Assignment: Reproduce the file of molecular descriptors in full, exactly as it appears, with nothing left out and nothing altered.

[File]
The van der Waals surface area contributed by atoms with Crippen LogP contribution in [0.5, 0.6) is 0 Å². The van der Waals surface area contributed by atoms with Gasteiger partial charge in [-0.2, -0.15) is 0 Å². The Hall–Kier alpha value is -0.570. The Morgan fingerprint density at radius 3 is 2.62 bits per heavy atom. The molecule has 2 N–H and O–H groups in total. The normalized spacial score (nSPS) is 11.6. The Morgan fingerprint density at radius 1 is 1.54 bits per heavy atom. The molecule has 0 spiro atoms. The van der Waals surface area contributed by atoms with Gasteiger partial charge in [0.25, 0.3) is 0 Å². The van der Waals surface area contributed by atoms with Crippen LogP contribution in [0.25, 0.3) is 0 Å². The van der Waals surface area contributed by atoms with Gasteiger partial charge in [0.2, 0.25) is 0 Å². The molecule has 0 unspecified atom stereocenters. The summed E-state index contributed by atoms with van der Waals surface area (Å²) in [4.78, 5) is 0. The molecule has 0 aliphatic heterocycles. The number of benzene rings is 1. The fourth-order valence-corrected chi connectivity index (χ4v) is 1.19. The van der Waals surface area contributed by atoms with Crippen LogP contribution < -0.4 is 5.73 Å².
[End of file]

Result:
The van der Waals surface area contributed by atoms with Crippen LogP contribution in [0.5, 0.6) is 0 Å². The van der Waals surface area contributed by atoms with Gasteiger partial charge in [-0.2, -0.15) is 0 Å². The Hall–Kier alpha value is -0.570. The Morgan fingerprint density at radius 3 is 2.62 bits per heavy atom. The molecule has 2 N–H and O–H groups in total. The normalized spacial score (nSPS) is 11.6. The Morgan fingerprint density at radius 1 is 1.54 bits per heavy atom. The molecule has 0 spiro atoms. The van der Waals surface area contributed by atoms with Gasteiger partial charge in [0.25, 0.3) is 0 Å². The van der Waals surface area contributed by atoms with Crippen LogP contribution in [0.25, 0.3) is 0 Å². The van der Waals surface area contributed by atoms with Gasteiger partial charge in [0.2, 0.25) is 0 Å². The molecule has 0 unspecified atom stereocenters. The summed E-state index contributed by atoms with van der Waals surface area (Å²) in [4.78, 5) is 0. The molecule has 0 aliphatic heterocycles. The number of benzene rings is 1. The fourth-order valence-corrected chi connectivity index (χ4v) is 1.19. The van der Waals surface area contributed by atoms with Crippen LogP contribution < -0.4 is 5.73 Å².